Mandates and Trusteeships

Edward M. Bennett

Mandates and trusteeships have played an important role in the evolution of U.S. diplomacy and perceptions of the foreign policy process. After World War I, the mandate system was introduced at the insistence of President Woodrow Wilson, who believed that indigenous populations in the areas held under colonial rule should be brought either to independence or under benevolent tutorship of the powers holding sway over them. This was part of Wilson's dream to replace the monarchies with democratic republics. Very few new nations actually evolved from the mandate system, and it remained for the trusteeship council emergent from the United Nations structure after World War II to carry on what Wilson began. The mandate name was abandoned in favor of trusteeships in order not to have the stigma of the moribund League of Nations to carry in its baggage. By the end of the 1990s, the membership of the UN reached 187 nations due largely to the work of the trusteeship council's bringing them to nationhood.


Hall, H. Duncan. Mandates, Dependencies and Trusteeships. London and Washington, D.C., 1948. The most comprehensive study of the background, origins, and development of the mandate system.

Leibowitz, Arnold H. A Comprehensive Analysis of United States Territorial Relations. Dordrecht, Netherlands, 1989. An overview of U.S. policy and results in the U.S. dependencies.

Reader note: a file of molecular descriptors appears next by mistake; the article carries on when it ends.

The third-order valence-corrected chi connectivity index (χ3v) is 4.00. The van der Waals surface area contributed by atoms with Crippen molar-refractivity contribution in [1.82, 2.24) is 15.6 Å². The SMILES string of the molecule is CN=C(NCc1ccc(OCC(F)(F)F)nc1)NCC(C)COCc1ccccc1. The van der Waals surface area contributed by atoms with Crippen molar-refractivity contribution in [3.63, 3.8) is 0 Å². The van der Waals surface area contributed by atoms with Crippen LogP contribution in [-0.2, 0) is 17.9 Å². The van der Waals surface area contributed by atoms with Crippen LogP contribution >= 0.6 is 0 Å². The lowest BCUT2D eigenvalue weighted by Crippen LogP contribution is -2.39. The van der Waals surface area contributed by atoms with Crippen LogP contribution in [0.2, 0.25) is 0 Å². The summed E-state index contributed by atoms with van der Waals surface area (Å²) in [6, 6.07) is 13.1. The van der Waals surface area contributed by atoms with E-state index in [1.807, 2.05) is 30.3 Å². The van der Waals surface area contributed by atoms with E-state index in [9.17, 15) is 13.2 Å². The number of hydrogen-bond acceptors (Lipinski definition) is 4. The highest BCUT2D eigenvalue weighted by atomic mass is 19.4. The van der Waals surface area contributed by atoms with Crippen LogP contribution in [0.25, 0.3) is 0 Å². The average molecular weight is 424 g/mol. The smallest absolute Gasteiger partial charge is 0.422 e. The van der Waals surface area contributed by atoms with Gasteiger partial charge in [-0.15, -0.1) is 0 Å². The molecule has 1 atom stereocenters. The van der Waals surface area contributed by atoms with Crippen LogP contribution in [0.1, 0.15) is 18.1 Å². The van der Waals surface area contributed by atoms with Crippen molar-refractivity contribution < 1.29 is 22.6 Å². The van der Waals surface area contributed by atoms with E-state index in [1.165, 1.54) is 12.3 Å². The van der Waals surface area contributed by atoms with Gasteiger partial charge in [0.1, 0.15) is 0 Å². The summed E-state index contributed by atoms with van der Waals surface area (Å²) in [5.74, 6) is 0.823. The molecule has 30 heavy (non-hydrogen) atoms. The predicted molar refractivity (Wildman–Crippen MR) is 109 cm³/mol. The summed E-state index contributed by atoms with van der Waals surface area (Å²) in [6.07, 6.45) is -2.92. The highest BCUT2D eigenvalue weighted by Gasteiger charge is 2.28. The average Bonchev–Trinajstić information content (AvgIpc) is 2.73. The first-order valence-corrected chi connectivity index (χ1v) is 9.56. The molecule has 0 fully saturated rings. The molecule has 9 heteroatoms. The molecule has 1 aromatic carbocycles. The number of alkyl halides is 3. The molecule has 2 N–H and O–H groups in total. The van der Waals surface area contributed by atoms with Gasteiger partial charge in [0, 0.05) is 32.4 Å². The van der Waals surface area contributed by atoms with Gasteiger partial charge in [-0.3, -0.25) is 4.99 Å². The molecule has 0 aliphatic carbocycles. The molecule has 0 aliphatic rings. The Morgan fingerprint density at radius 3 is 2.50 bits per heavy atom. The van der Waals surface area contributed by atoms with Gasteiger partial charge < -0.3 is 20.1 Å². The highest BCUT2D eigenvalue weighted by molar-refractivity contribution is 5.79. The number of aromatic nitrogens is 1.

Mezerik, A. G., ed. Colonialism and the United Nations. New York, 1964. An academic study of the trust system in the general context of international relations or international organization.

Nevin, David. The American Touch in Micronesia. New York, 1977. Provides a perspective on the U.S. influence in the region.

Pomeroy, Earl S. Pacific Outpost: American Strategy in Guam and Micronesia. Stanford, Calif., 1951. An excellent account of the American concern for strategic position in the Pacific region; it treats the single exception to the general trust system.

Roff, Sue Rabbitt. Overreaching in Paradise: United States Policy in Palau Since 1945. Juneau, Alaska, 1991.

Russell, Ruth B., and Jeanne E. Muther. A History of the United Nations Charter: The Role of the United States, 1940–1945. Washington, D.C., 1958. Useful in tracing the background of the trusteeship principle.

Stuart, Peter C. Isles of Empire: The United States and Its Overseas Possessions. Lanham, Md., 1999. This is the most comprehensive analysis to date of U.S. policy relating to the trust territories and other dependencies.

Temperley, H. W. V. A History of the Peace Conference of Paris. 6 vols. London, 1920–1924. Provides considerable insight on the discussions and development of the mandate question.

United Nations Department of Public Information. Everyman's United Nations. 8th ed. New York, 1968. Provides extensive information on the development and implementation of the trusteeship system.

United States Department of State. The Foreign Relations of the United States: The Paris Peace Conference. 13 vols. Washington, D.C., 1942–1945. Gives the best information on Woodrow Wilson's perspective on mandates.

Upthegrove, Campbell L. Empire by Mandate: A History of the Relations of Great Britain with the Permanent Mandates Commission of the League of Nations. New York, 1954. The most comprehensive work tracing the British adjustment to the mandate concept and the British government's dealings with the Mandates Commission.

See also Anti-Imperialism ; Colonialism and Neocolonialism ; Imperialism ; Protectorates and Spheres of Influence ; Self-Determination ; Wilsonianism .

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